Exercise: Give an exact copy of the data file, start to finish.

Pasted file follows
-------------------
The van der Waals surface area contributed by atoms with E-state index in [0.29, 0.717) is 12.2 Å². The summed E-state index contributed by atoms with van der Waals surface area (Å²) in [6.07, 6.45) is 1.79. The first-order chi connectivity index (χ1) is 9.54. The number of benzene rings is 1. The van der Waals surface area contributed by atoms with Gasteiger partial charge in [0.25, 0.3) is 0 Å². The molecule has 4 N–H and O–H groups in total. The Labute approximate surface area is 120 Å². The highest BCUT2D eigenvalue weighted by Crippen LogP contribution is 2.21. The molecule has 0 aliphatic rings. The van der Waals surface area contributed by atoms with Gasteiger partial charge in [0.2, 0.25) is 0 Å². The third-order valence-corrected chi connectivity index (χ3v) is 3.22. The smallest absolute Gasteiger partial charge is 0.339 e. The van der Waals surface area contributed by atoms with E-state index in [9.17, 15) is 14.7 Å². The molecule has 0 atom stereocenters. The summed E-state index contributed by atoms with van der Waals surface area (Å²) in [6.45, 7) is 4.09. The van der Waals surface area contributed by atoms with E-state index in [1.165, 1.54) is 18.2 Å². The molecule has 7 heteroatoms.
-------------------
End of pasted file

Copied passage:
The van der Waals surface area contributed by atoms with E-state index in [0.29, 0.717) is 12.2 Å². The summed E-state index contributed by atoms with van der Waals surface area (Å²) in [6.07, 6.45) is 1.79. The first-order chi connectivity index (χ1) is 9.54. The number of benzene rings is 1. The van der Waals surface area contributed by atoms with Gasteiger partial charge in [0.25, 0.3) is 0 Å². The molecule has 4 N–H and O–H groups in total. The Labute approximate surface area is 120 Å². The highest BCUT2D eigenvalue weighted by Crippen LogP contribution is 2.21. The molecule has 0 aliphatic rings. The van der Waals surface area contributed by atoms with Gasteiger partial charge in [0.2, 0.25) is 0 Å². The third-order valence-corrected chi connectivity index (χ3v) is 3.22. The smallest absolute Gasteiger partial charge is 0.339 e. The van der Waals surface area contributed by atoms with E-state index in [9.17, 15) is 14.7 Å². The molecule has 0 atom stereocenters. The summed E-state index contributed by atoms with van der Waals surface area (Å²) in [6.45, 7) is 4.09. The van der Waals surface area contributed by atoms with E-state index in [1.165, 1.54) is 18.2 Å². The molecule has 7 heteroatoms.